Not being one to back down from its creative vision, Coheed and Cambria announced the next record would actually be a double-album, continuing Sanchez’s storyline (though released at separate times) with the first part named The Afterman: Ascension (and the follow-up Descension). Also of note: Original drummer Josh Eppard rejoined the band, which made fans optimistic that this album would be a return-to-form for the group.

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Quick Review: KISS ‘Monster’ isn’t all that fierce, but it is fun

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Kiss is one of the more heavily criticized music groups of all time. Granted the band does have it’s share of historical slip-ups both musically and commercially, but that doesn’t change the fact it also put out some legendary rock records (Destroyer, Rock ‘n’ Roll Over, Kiss, Love Gun).

Monster is Kiss’ second album in three years (the previous one being 2009’s Sonic Boom) and it is basically a cleaned-up version of that album with slightly more memorable songwriting. Whereas Sonic Boom attempted to be more raw, Monster is a polished album that covers up any vocal flaws Paul Stanley or Gene Simmons might show at this age.

Both front-men deliver solid performances on the album with the tracks split almost 50/50 between Stanley and Simmons on lead vocal duty. Stanley is still technically the better singer, but Simmons maintains his demonic charm that complements his bass heavy jams.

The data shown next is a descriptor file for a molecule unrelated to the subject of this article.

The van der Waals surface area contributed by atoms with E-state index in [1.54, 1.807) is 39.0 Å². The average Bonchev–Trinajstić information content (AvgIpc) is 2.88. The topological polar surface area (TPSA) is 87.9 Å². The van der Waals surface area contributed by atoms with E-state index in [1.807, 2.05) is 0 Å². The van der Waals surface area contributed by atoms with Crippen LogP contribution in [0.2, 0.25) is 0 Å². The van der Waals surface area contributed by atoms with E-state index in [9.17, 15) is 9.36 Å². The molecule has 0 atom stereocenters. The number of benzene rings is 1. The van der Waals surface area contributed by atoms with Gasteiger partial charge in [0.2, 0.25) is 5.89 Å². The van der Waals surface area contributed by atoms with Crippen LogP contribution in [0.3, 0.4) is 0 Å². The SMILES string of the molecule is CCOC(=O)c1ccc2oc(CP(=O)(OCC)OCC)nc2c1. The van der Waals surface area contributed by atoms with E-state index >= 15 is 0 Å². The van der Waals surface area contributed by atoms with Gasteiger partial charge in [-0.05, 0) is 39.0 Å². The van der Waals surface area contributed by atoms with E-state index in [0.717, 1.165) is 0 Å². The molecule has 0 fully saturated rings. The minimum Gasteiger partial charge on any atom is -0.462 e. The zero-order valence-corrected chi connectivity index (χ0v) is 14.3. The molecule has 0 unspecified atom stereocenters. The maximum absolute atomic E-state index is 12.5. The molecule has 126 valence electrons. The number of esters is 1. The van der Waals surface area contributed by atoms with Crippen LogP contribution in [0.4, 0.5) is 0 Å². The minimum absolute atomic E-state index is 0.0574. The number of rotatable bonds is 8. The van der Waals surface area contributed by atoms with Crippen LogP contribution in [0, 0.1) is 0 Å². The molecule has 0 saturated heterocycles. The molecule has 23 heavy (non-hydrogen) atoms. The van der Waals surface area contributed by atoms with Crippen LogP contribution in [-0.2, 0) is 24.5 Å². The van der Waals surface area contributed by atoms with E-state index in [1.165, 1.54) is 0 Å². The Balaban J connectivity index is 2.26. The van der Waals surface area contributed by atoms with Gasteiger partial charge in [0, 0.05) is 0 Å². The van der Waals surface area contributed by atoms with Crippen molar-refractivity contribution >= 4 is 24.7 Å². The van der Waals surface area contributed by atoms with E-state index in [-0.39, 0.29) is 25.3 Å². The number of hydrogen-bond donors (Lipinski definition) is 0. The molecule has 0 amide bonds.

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Written by Eric

October 11, 2012 at 1:55 pm

Album Review: Enslaved ‘RIITIIR’

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Enslaved has come a long way since its early more straightforward black metal days. The band has dabbled in groove, death and prog territories while managing to keep things fresh on pretty much every disc and 2012’s RIITIIR is no different.

The first thing you will notice after starting up the album is the sharp, crisp production (courtesy of a team of producers: Enslaved’s Ivar Bjørnson, Grutle Kjellson, Herbrand Larsen and Iver Sandøy). RIITIIR is definitely one of the cleaner sounding black metal records around.

Opening track “Thoughts Like Hammers,” kicks off with some feedback and a blast of fury reminiscent of the early days of Enslaved. This breaks into a Candlemass-esque riff that is pure groove and the growling snarl of longtime vocalist Grutle Kjellson.

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Written by Eric

October 7, 2012 at 3:44 pm